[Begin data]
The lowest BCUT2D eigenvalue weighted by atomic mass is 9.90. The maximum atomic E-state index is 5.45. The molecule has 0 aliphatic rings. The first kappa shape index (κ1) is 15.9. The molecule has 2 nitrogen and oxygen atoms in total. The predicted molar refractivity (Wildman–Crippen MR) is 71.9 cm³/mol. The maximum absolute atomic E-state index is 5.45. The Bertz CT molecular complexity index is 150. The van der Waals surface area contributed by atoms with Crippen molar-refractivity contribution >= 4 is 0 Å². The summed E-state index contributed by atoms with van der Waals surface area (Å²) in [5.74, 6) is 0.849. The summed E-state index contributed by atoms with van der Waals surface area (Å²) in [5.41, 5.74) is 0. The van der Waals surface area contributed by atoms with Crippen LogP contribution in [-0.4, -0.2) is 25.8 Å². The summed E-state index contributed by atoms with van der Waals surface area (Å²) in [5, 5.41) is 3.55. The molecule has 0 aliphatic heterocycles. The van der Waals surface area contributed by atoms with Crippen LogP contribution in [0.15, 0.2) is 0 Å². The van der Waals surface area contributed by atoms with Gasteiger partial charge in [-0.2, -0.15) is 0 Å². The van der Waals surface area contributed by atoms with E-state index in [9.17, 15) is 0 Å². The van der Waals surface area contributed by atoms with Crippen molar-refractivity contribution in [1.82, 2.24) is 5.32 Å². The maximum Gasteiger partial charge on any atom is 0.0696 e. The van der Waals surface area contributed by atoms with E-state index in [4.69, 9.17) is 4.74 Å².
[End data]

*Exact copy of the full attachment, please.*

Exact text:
The lowest BCUT2D eigenvalue weighted by atomic mass is 9.90. The maximum atomic E-state index is 5.45. The molecule has 0 aliphatic rings. The first kappa shape index (κ1) is 15.9. The molecule has 2 nitrogen and oxygen atoms in total. The predicted molar refractivity (Wildman–Crippen MR) is 71.9 cm³/mol. The maximum absolute atomic E-state index is 5.45. The Bertz CT molecular complexity index is 150. The van der Waals surface area contributed by atoms with Crippen molar-refractivity contribution >= 4 is 0 Å². The summed E-state index contributed by atoms with van der Waals surface area (Å²) in [5.74, 6) is 0.849. The summed E-state index contributed by atoms with van der Waals surface area (Å²) in [5.41, 5.74) is 0. The van der Waals surface area contributed by atoms with Crippen LogP contribution in [-0.4, -0.2) is 25.8 Å². The summed E-state index contributed by atoms with van der Waals surface area (Å²) in [5, 5.41) is 3.55. The molecule has 0 aliphatic heterocycles. The van der Waals surface area contributed by atoms with Crippen LogP contribution in [0.15, 0.2) is 0 Å². The van der Waals surface area contributed by atoms with Gasteiger partial charge in [-0.2, -0.15) is 0 Å². The van der Waals surface area contributed by atoms with E-state index in [9.17, 15) is 0 Å². The van der Waals surface area contributed by atoms with Crippen molar-refractivity contribution in [1.82, 2.24) is 5.32 Å². The maximum Gasteiger partial charge on any atom is 0.0696 e. The van der Waals surface area contributed by atoms with E-state index in [4.69, 9.17) is 4.74 Å².